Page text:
Yes! In fact several studies have been done confirming low vitamin D levels as a possible contributing factor to soft tissue and bone injuries. For example, blood tests taken in preparation for surgery to treat sports injuries show that more than half of the athletes tested were vitamin D insufficient. One-third of that group wasn’t just vitamin D insufficient — they were in the deficient zone. And maybe that’s why they injured themselves in the first place.
Several individual studies of National Football League players also showed lower levels of vitamin D (if not insufficient levels) among players with muscle injuries. And a study of elite Australian gymnasts came up with the same findings.
Without adequate levels of vitamin D in the blood stream, anyone (young, old, althetic or not) can suffer low bone mass, decreased immune function, and altered physical performance. Any of those (and especially all in combination) can pose serious problems for athletes.
Bone fractures and muscle injuries associated with low vitamin D can sideline athletes for an entire season. Frequent colds, flus, and other more serious illnesses from a compromised immune system can lead to days without practice and poor performance. The athlete may not miss a day but still isn’t at the “top of their game” so-to-speak.
Before anything can be done about low vitamin D, it is essential to know what your vitamin D levels are. This can be done with a simple blood test. But that’s where simplicity ends because experts say there is no clearly known optimal level of vitamin D to shoot for. Right now, the various levels are determined by measuring total serum 25-hydroxyvitamin D (25(OH)D3) and defined as:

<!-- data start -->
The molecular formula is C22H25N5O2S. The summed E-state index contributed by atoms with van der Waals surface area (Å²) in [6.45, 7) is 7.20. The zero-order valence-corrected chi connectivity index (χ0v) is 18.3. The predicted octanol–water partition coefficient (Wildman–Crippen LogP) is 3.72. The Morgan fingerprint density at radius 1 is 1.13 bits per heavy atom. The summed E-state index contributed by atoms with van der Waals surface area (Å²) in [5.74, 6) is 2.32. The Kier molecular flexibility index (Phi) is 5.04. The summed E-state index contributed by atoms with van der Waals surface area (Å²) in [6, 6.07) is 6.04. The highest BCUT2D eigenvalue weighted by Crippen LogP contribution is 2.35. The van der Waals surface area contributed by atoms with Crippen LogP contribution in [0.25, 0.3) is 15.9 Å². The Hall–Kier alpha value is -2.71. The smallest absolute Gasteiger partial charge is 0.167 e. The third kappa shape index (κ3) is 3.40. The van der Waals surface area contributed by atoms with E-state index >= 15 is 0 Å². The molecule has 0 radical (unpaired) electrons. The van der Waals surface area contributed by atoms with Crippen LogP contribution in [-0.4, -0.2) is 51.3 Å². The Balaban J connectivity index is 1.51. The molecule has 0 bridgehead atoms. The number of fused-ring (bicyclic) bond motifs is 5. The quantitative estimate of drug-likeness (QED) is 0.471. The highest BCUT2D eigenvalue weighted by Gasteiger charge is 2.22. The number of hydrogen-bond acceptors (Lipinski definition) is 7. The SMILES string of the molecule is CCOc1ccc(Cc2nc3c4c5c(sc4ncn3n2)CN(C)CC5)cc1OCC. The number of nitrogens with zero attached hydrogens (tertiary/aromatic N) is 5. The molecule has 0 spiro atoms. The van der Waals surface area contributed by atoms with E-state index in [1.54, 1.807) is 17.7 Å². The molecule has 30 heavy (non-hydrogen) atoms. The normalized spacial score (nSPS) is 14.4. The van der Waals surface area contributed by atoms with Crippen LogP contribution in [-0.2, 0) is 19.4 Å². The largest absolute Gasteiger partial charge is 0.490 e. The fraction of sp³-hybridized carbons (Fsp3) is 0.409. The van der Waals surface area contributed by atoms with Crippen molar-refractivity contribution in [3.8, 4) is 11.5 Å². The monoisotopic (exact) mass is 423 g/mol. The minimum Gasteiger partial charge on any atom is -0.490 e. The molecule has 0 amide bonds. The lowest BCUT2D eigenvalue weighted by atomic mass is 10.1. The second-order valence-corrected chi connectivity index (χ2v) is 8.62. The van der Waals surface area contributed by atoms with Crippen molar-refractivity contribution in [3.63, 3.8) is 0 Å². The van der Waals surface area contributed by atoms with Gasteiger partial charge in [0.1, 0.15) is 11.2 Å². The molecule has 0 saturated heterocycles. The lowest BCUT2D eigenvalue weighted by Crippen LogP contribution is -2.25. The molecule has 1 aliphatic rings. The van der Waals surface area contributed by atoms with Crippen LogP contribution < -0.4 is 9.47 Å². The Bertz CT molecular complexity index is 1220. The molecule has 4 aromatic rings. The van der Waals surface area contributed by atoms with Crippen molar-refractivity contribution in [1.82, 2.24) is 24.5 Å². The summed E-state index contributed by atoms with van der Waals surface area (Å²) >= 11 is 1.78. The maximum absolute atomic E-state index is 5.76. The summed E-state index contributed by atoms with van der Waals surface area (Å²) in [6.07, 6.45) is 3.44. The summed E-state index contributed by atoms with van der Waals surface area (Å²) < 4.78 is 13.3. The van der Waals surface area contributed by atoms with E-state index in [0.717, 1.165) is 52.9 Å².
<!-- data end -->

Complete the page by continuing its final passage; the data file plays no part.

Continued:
Deficient: 25(OH)D3 is less than 20 ng/mL
Insufficient: level is 20 to 31 ng/mL
Intoxication: blood levels are higher than 150 ng/mL
Sufficient: at least 30 ng/mL up to 50 ng/mL
Having “sufficient” blood levels of vitamin D means the body can absorb calcium from our diet to keep bones healthy. And sufficient levels prevent the cascade of biologic events that occur in the body when vitamin D drops too low. For athletes, the end-result can be protection from stress fractures, bone fractures, and soft tissue injuries of muscles, tendons, and ligaments.
Not everyone needs to rush out and start taking Vitamin D supplements. Treatment should be applied to those individuals with low (insufficient or deficient) vitamin D. Taking large (supraphysiologic) doses of Vitamin D supplements is NOT recommended as a way to enhance athletic performance. There are an equal number of studies that show higher levels of vitamin D could lead to kidney (and other tissue) damage.
Before doing anything, ask your doctor what you need to do (if anything) at this time. Even in a young and healthy athlete, a blood test to establish your current (baseline) level of vitamin D may not be a bad idea. He or she will know if this is appropriate for you based on your level of risk factors.